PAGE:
UnitedHealth Group’s $12.8 billion purchase of pharmacy benefit manager Catamaran Corp. continues a trend of PBM acquisitions, and there’s more to come, industry consultants say. In the long term, that may mean lower costs and more data availability for employers.

In February, Rite Aid Corp. acquired EnvisionRx for $2 billion. Some of the biggest moves in recent years include CVS’s purchase of Caremark in 2006 and ExpressScripts acquiring Medco Health Solutions in 2012. “We are going to continue with consolidation,” says Nicole Hengst, PBM research director at Health Strategies Group.

This high-profile acquisition means all health plans will now be looking at their PBMs and determining their next moves, including acquiring or merging. For example, Aetna might buy Caremark — which it has a long-term contractual relationship with — and “ExpressScripts and Coventry [Health Care] have become chummy,”  says Susan Hayes, principal at Lake Zurich, Ill.-based Pharmacy Outcomes Specialists.

It’s well known within the industry that Aetna and Cigna, which also has an inhouse PBM, are looking to change their PBM strategy, says Ritu Malhotra, national pharmacy benefits practice leader at Segal in Chicago, says. It will be interesting to see what they do now going forward, she adds.

However, it may not be economical for a health plan to buy a PBM outright, says Bryan Birch, CEO of New York City-based Truveris, but rather acquire certain items, such as proprietary technology.

Employer, broker impact

Since Catamaran was one of the stronger standalone PBMs in the market, the acquisition, announced Monday, is “not shocking,” Malhotra says. However, she adds, “It’s a brilliant move on United’s part. I don’t know anybody [who saw] it coming.”

With Catamaran’s focus on sophisticated technology and data, United will now have much more clinical focus and analysis, Malhorta explains. “They are purchasing an organization that is a leader in that industry,” she says.

In the PBM world, size and scale matter, says Scott Hengst, senior consultant at Lambertville, N.J.-based Health Strategies Group. After this acquisition, Mr. Hengst says the three main players are:

  • Caremark: This PBM mostly focuses on retail and has the ability to control prescription flow.
  • United:  Its new in-house PBM gives them unlimited access to medical, prescriptions, lab, diagnostics, etc.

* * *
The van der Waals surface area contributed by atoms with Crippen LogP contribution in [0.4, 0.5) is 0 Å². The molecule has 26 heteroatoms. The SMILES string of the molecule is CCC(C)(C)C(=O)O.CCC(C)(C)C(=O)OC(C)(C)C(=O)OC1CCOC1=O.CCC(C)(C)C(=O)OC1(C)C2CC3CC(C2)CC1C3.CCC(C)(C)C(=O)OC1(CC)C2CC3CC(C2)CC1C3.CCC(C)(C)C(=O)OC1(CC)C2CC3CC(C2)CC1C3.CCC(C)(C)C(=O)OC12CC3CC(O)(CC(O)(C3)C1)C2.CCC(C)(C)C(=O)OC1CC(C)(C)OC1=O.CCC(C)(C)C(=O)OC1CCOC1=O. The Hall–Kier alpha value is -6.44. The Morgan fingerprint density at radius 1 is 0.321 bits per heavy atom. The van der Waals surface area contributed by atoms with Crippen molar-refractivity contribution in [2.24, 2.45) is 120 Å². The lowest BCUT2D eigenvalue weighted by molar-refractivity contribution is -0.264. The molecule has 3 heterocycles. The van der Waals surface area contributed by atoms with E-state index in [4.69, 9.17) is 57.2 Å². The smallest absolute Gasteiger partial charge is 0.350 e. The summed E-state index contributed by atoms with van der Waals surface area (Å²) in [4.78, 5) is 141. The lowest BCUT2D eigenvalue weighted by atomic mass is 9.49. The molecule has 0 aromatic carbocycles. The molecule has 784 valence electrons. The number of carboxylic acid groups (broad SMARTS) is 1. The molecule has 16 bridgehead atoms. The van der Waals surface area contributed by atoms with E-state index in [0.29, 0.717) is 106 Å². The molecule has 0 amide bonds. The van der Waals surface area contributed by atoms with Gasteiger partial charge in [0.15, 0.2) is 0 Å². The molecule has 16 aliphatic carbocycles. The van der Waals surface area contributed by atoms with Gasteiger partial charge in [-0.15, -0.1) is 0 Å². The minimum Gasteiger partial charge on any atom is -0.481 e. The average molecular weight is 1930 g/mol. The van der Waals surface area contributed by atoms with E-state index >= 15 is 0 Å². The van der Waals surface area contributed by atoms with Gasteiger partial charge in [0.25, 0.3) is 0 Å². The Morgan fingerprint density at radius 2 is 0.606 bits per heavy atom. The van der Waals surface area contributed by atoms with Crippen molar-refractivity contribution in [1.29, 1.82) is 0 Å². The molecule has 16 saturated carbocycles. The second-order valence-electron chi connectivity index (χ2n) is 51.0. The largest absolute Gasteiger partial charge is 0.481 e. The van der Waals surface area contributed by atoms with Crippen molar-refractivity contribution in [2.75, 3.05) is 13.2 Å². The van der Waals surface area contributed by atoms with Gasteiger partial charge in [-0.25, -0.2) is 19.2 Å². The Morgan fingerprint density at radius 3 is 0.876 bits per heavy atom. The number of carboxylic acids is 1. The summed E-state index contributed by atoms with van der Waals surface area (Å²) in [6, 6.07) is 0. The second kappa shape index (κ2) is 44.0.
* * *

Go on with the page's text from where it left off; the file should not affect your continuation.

• ExpressScripts: “The big third-party PBM,” Mr. Hengst says, and a leader in driving down overall costs.

Brokers need to understand these three models, he says, and be attuned to what the full suite of options will look like under United, as “it may become more complex with different types of plans.”
The move overall is an “exciting announcement” for employers, Malhotra says, as it allows clients to have another large competitive PBM in the market that will keep pricing and service levels competitive.

The deal is likely to drive down costs, agrees Bryan Birch, CEO of New York City-based Truveris, a technology company focused on the pharmaceutical industry. Since scale matters in this field, as organizations continue to grow they will garner additional value through the pharmacy supply chain and “hopefully some of that will be given back to consumers,” he says.

However, consultant Hayes sees it as a bad move that provides employers fewer choices. “It’s another PBM taking more spread and driving costs up,” she says.  “The more competition there is, you can drive down cost. Economic theory, that still works.”

Even so, in the very near term, there is likely to be little change. A merger of this size will impact both organizations’ ability to be successful with sales for the next year or so, Malhotra says. But if the new company is able to maintain service levels, “they could be a major competitor for the 2016 sales cycle.”

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